In the past few months, the world has endured catastrophic hurricanes in Florida, Texas and Puerto Rico, historic earthquakes in Mexico, and flooding in Africa and Southern Asia. What is going on? Is climate change affecting the frequency and strength of hurricanes and rainstorms?
I have my opinion, but that’s a subject for another day. Whether you believe in man’s impact on climate change, or even if you choose to not believe that the climate is changing, the recent disasters should serve as a wake-up call to ensure you and your company are ready to endure the impact of disruptive and extreme weather conditions.
My former business was in Pittsburgh. Though not known for beautiful weather, the Steel City is not known for extreme weather, either. Every 20 to 30 years, we catch the tail end of a hurricane, which causes some flooding in low-lying areas; but our hilly terrain protects the metropolitan area from tornadoes. Earthquakes are almost unheard of, and major snowstorms are a possibility, but normally don’t do much more than disrupt operations for a day or so. Our business was located right on the banks of the Allegheny River, but our loading docks were above the 100-year flood plain.
In the 40-plus years I was involved in my business, we never had a major disrupter affect us; and we were lucky because we did not have a formal disaster plan in place. I guess my thought was we had great people and an almost 24/7/365 operation, so if something happened, we’d be able to mobilize and do what needed to be done. Flying by the seat of one’s pants is not wise in most situations, especially when considering a plan for business survival when the unexpected hits.
Twenty-some years ago, before we relied on cell phones and the internet to operate, businesses were not as vulnerable to disruption as they are today. Landlines rarely were disrupted, and when they were, there were plenty of pay phones around. Most produce business was transacted with a pen and paper, so a power failure may have slowed down the back-of-the-house accounting for a bit, but the trading continued without interruption.
Today’s modern produce wholesaler is joined at the hip with modern technology. It would be difficult to operate if key technology was suddenly unavailable. Business disruptions can occur without a natural disaster. Regardless of the cause, an extended power outage, failed telecommunication and/or internet access has the potential to put a company out of commission. What happens to your company if on a busy Monday morning, an excavating contactor down the road cuts power and telecommunication lines leaving you without phones or internet? Are you ready? Do you have a plan?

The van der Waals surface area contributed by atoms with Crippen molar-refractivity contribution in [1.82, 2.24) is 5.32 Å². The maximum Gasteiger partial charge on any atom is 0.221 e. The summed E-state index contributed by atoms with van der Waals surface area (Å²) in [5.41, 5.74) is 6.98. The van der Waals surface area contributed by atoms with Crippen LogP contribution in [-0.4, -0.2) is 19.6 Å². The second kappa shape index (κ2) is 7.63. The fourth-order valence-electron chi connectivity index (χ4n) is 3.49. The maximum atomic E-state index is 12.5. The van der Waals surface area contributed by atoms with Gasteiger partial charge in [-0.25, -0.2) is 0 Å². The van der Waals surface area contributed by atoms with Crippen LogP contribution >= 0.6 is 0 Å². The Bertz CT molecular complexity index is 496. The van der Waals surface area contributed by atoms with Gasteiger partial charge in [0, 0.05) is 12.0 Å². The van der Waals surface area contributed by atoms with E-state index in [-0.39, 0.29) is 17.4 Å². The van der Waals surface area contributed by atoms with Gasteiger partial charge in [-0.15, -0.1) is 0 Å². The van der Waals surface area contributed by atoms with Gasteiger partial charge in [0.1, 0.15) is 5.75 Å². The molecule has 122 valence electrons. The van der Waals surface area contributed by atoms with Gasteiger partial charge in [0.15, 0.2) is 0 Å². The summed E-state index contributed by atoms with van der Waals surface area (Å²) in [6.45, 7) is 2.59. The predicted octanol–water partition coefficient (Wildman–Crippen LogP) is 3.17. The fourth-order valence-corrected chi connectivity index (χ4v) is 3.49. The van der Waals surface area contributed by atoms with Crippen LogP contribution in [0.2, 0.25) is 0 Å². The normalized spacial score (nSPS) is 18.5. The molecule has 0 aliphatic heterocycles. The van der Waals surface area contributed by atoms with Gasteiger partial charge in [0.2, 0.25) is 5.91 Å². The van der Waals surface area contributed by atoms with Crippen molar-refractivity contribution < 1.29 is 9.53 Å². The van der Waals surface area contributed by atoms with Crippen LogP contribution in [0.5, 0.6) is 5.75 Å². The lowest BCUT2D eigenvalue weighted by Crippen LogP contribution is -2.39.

Though I’m certainly not an expert on disaster/business disruption plans, here are a few precautionary processes we adopted over the years as our reliance on technology grew:
• Assemble a team of trusted associates you can rely on to respond in an emergency situation. The team should include people from operations, building maintenance, IT/business systems and sales. It’s key to expect the unexpected. Make sure these team members are people who feel empowered to make decisions on their own. Create some hypothetical situations, and discuss potential action plans. Make sure all employees know about the team and its members to avoid confusion during a disruption.
• In a disaster, the internet may be non-operational, and the cell lines for phone conversations may be overloaded. During such times, texting may be the best way to communicate. Make sure your team has all appropriate cell phone numbers. Ask supervisors to set up group texts with their teams for quick access to communications when needed. Again, let all employees know that in this type of situation, texting may be the only form of communication.
• Consider an emergency backup generator. Even if you don’t want to incur the expense of backing up your entire operation, including refrigeration, make sure your computers, Wi-Fi and internet will continue to run in the event power is lost. If you already have a backup generator, make sure it’s operational. Run monthly start-up tests, and once a year, run your operation from the generator for a few hours. This test-run will expose any potential glitches in the system, and allow you to replace fuel that has been in the tank for too long.
• Run a second internet connection into your operation from a provider that uses different technology than your existing internet source. It doesn’t take a disaster for your internet provider to have a failure, and the money you spend for a second provider is well worth it.
• If the disruption is isolated to your facility (lightning strike, fire or localized flooding), you’ll likely have quick access to the services needed to get your operations back up to speed. However, if you are part of a major disaster, it may take days, weeks or months to get the help you need. Most importantly, don’t forget your associates and their families may also be impacted. Be sure to reach out and help if possible.
There are many online disaster preparedness sites that are helpful in preparing an emergency response plan. The federal government offers step-by-step guidance to help a business prepare for the unexpected. You’ve kindly taken a few minutes to read my column, please invest a few more — look at ready.gov.
Alan Siger is chairman of Siger Group LLC, offering consulting services in business strategy, logistics and operations to the produce industry. Prior to selling Consumers Produce in 2014, Siger spent more than four decades growing Consumers into a major regional distributor. Active in issues affecting the produce industry throughout his career, Siger is a former president of the United Fresh Produce Association.